"We're trying to understand the dense core of militant actors who are actively using the terms in order to reliably generate violence," Finkelstein said. "Our goal is to really separate that hard spear tip out from the rest of this as much as possible."
Among those actors, the authors observed "dehumanizing memes and cartoonish calls for violent insurgency" on fringe online forums. Some memes depicted law enforcement officers being shot or police vehicles burning, while others included tactical information promoting the use of 3D-printed weapons and encrypted communication.
Online forums used by leftist extremist groups are growing in subscribers, reaching record participation during the Covid-19 shutdowns and recent social justice protests, researchers wrote.
The most concerning evidence of far-left extremist activity came on July 25, Finkelstein said. "Anarchist networks" planned, promoted and executed rallies in four cities. During that time, cities saw reports of rioters throwing explosives and projectiles at police and destruction of property, the report stated.
The authors noted that the use of lasers, projectiles and explosives "showed remarkable uniformity" across cities and that "memes and realtime interactivity between local anarcho-socialist online feeds showed strong signs of interaction with mob activity in several of these instances."
The growth of extremist groups on the left has been rapid, Finkelstein said. And despite his extensive research on extremist movements, he said the shared tactics between right-wing extremists and far-left ones came as a surprise.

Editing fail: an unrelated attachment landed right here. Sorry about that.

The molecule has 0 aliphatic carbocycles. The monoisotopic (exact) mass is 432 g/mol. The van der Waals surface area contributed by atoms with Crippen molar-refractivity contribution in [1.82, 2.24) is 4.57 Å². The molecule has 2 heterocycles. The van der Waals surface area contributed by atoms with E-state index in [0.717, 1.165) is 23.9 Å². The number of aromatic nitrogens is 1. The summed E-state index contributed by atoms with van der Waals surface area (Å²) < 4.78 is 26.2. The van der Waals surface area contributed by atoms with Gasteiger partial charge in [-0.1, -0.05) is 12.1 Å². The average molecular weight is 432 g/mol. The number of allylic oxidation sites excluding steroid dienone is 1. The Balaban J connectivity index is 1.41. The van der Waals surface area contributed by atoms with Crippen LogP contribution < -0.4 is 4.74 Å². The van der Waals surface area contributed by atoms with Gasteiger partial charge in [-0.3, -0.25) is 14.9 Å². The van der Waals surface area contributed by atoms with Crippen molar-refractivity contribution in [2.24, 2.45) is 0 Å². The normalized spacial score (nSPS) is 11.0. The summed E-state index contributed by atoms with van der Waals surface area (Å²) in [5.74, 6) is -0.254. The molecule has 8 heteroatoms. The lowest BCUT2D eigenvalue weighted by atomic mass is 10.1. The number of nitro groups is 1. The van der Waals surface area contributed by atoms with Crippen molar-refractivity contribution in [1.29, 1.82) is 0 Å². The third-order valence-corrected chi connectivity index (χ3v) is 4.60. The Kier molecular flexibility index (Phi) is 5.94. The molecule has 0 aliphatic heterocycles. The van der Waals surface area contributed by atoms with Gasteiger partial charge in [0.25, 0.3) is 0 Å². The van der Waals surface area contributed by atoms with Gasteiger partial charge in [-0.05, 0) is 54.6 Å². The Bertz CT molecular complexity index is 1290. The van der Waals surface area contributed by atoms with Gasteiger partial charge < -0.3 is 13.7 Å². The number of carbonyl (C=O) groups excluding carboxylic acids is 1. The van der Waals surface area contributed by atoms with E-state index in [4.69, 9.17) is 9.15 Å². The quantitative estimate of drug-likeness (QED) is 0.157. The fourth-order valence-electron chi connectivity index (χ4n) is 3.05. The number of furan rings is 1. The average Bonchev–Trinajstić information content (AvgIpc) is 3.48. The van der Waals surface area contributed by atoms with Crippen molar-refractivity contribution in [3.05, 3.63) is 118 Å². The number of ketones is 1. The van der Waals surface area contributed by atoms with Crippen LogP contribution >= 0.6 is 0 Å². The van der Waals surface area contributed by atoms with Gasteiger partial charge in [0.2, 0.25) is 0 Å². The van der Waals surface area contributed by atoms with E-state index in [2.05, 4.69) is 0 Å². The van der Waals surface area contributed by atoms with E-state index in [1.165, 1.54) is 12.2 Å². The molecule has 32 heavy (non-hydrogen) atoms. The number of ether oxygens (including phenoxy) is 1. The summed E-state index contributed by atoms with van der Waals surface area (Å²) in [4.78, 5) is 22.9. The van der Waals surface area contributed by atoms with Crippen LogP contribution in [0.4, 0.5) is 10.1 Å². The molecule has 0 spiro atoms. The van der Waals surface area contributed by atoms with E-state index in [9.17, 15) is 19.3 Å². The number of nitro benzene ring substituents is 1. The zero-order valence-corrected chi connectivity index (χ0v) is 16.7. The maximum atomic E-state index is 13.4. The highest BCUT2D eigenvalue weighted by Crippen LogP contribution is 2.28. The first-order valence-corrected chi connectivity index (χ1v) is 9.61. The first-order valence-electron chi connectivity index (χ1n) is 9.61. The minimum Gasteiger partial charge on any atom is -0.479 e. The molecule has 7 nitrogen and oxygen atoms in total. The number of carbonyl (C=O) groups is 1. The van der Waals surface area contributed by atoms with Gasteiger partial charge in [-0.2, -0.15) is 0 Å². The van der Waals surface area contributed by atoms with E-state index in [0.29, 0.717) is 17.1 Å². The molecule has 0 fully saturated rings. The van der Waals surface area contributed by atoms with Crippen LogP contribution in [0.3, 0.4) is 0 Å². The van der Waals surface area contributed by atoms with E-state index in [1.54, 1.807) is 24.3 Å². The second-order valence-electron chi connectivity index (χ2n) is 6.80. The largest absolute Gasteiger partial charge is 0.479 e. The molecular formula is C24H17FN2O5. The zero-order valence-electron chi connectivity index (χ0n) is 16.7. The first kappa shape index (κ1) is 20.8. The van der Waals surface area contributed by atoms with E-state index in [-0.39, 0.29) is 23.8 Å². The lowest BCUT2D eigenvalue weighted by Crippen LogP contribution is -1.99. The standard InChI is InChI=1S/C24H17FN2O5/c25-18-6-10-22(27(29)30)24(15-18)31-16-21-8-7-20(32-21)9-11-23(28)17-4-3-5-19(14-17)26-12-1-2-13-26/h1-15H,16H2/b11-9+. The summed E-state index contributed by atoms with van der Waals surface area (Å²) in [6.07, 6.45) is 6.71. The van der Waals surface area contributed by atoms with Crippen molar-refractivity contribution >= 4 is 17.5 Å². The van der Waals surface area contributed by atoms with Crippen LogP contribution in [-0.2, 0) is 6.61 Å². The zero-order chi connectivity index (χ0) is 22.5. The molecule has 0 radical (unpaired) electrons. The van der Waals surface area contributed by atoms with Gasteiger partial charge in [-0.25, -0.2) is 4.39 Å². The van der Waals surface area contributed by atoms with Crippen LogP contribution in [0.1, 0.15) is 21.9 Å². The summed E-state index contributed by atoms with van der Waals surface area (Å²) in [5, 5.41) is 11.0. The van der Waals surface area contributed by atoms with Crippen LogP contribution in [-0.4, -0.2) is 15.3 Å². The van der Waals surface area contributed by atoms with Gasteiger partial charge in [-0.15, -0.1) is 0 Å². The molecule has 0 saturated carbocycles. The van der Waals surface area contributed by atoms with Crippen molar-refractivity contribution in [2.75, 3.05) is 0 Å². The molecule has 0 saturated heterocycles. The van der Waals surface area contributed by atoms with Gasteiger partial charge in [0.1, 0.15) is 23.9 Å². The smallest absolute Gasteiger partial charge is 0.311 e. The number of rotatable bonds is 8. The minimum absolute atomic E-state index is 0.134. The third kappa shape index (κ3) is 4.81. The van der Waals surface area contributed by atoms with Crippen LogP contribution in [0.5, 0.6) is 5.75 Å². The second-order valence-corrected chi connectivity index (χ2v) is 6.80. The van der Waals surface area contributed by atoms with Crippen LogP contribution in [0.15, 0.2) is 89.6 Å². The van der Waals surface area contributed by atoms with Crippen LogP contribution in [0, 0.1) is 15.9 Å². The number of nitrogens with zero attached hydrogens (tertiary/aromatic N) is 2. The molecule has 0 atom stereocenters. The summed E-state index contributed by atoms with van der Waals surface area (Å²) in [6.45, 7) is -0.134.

"What blew us away, is that this is all happening on Twitter [and other social media networks]," he said. "... That this can happen in open air, mainstream communities, it feels like there's been a failure there. It feels like to have gotten to this point, there's been a failure to see what's right in front of us."
A spokesperson for Twitter told CNN the company was still "actively investigating" this type of activity on its platform.
"We welcome the chance to collaborate with external stakeholders on identifying and taking action on attempts to manipulate the conversation on Twitter," the company said in a statement.
Reddit said it had been banning groups that instigate violence across the spectrum.
"Reddit's site-wide policies prohibit content that promotes hate, or encourages, glorifies, incites, or calls for violence against groups of people or individuals," a spokesperson for Reddit said in a statement. "In accordance with this, we have been proactively banning extremist groups devoted to violence across the political spectrum."